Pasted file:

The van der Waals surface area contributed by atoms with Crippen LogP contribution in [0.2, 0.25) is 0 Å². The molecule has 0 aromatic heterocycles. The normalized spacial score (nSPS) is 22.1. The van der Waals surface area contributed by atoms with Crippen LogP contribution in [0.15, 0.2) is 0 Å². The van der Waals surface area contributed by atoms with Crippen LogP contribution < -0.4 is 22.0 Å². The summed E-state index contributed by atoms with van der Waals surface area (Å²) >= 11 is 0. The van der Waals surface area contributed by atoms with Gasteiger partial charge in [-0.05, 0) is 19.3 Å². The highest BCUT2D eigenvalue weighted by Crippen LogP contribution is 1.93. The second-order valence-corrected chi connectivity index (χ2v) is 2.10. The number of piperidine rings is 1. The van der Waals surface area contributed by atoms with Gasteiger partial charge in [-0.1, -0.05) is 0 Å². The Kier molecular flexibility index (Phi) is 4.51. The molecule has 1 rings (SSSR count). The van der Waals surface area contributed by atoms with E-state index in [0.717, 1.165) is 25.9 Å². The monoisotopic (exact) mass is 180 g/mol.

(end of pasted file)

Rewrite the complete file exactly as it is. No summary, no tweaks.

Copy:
The van der Waals surface area contributed by atoms with Crippen LogP contribution in [0.2, 0.25) is 0 Å². The molecule has 0 aromatic heterocycles. The normalized spacial score (nSPS) is 22.1. The van der Waals surface area contributed by atoms with Crippen LogP contribution in [0.15, 0.2) is 0 Å². The van der Waals surface area contributed by atoms with Crippen LogP contribution < -0.4 is 22.0 Å². The summed E-state index contributed by atoms with van der Waals surface area (Å²) >= 11 is 0. The van der Waals surface area contributed by atoms with Gasteiger partial charge in [-0.05, 0) is 19.3 Å². The highest BCUT2D eigenvalue weighted by Crippen LogP contribution is 1.93. The second-order valence-corrected chi connectivity index (χ2v) is 2.10. The number of piperidine rings is 1. The van der Waals surface area contributed by atoms with Gasteiger partial charge in [-0.1, -0.05) is 0 Å². The Kier molecular flexibility index (Phi) is 4.51. The molecule has 1 rings (SSSR count). The van der Waals surface area contributed by atoms with E-state index in [0.717, 1.165) is 25.9 Å². The monoisotopic (exact) mass is 180 g/mol.